FIFA Investigator Report on World Cup Bidding Corruption Won't Go Public
July 21, 2014
Michael Garcia (Getty)
(WFI) FIFA confirms to INSIDER that the report by its chief investigator Michael Garcia into possible ethics violations in the corruption-tainted World Cup bidding process will not be made public.
Former US attorney Michael Garcia has spent more than 18 months investigating claims of ethics breaches and vote trading in the process of awarding the 2018 and 2022 World Cups to Russia and Qatar.
He began compiling his report in the second week of June. It was due to be submitted to the adjudicatory chamber of FIFA’s ethics committee by the end of July.
But both FIFA and Garcia's law firm Kirkland & Ellis LLP were initially unable to confirm to INSIDER if the report was complete and if it would be delivered on time. "We have no update concerning the delivery of the report of the investigatory chamber of the independent ethics committee,” a FIFA spokesman told INSIDER.
“Please note that in accordance with art 28 and 36 of the FIFA Code of Ethics the report will be handed over to the adjudicatory chamber but only the final decision of the adjudicatory chamber may be made public,” he added.
FIFA later on Monday issued a statement from the investigatory chamber of the FIFA Ethics Committee. “We expect to deliver our report to the adjudicatory chamber by the first week of September 2014," it said.
The fact that even Garcia's recommendations for sanctions, which could include stripping Qatar of the World Cup, won't see the light of day opens FIFA and president Sepp Blatter up to more criticism about lack of transparency in the process.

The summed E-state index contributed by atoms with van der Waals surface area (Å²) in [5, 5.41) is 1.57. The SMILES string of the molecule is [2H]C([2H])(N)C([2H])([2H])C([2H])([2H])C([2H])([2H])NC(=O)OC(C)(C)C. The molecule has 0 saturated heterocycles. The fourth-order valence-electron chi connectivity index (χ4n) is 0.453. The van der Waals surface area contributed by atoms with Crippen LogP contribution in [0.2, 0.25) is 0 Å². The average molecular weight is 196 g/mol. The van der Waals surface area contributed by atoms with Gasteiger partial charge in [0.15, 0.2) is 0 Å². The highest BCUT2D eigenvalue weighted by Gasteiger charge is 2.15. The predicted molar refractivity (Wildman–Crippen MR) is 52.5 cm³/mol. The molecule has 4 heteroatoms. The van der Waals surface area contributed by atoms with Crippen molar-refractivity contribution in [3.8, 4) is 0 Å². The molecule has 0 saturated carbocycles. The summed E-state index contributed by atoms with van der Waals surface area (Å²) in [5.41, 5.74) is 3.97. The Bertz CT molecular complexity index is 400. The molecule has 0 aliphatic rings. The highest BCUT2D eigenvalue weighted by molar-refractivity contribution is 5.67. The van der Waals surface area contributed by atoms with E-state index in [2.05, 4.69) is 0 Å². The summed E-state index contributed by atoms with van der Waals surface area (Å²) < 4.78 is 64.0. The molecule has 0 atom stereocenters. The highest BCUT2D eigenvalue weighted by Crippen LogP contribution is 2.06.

At the FIFA Congress in Sao Paulo last month, Garcia said he and his ethics investigator colleague had interviewed every bid team and all FIFA ExCo members who cast votes in the secret ballot, or attempted to do so, and reviewed “tens of thousands” of documents.
“No one should assume the information we have or do not have,” he said, adding that the “vast majority” material that formed part of the Sunday Times’ fresh allegations of corruption involving Qatar 2022 and former FIFA presidential candidate Mohamed Bin Hammam “has been available to us for some time”. Qatar World Cup organisers deny all allegations of wrongdoing.
“It’s impossible to know if new information will emerge in the future. We are always willing to listen to what people have to say and to anything presented to us,” Garcia’s said last month.
“We will follow our process through. We believe we will produce a report that is comprehensive and fair to all parties,” he added.
Garcia’s report will go directly to FIFA’s ethics judge Hans-Joachim Eckhart, who is charged with reviewing the recommendations and handing down any sanctions for individuals or bidding nations. He will need time to examine the report and is not expected to make his judgements public until August or September.
Last month, Russia 2018 World Cup chief executive Alexey Sorokin told INSIDER in Sao Paulo that he was confident Garcia would clear Russia of any ethics violations linked to the World Cup bidding process.
“We are quite confident about the outcome. We know that our bid was transparent, clean. We are not alarmed or concerned or anything,” he said.
By INSIDER editor Mark Bisson
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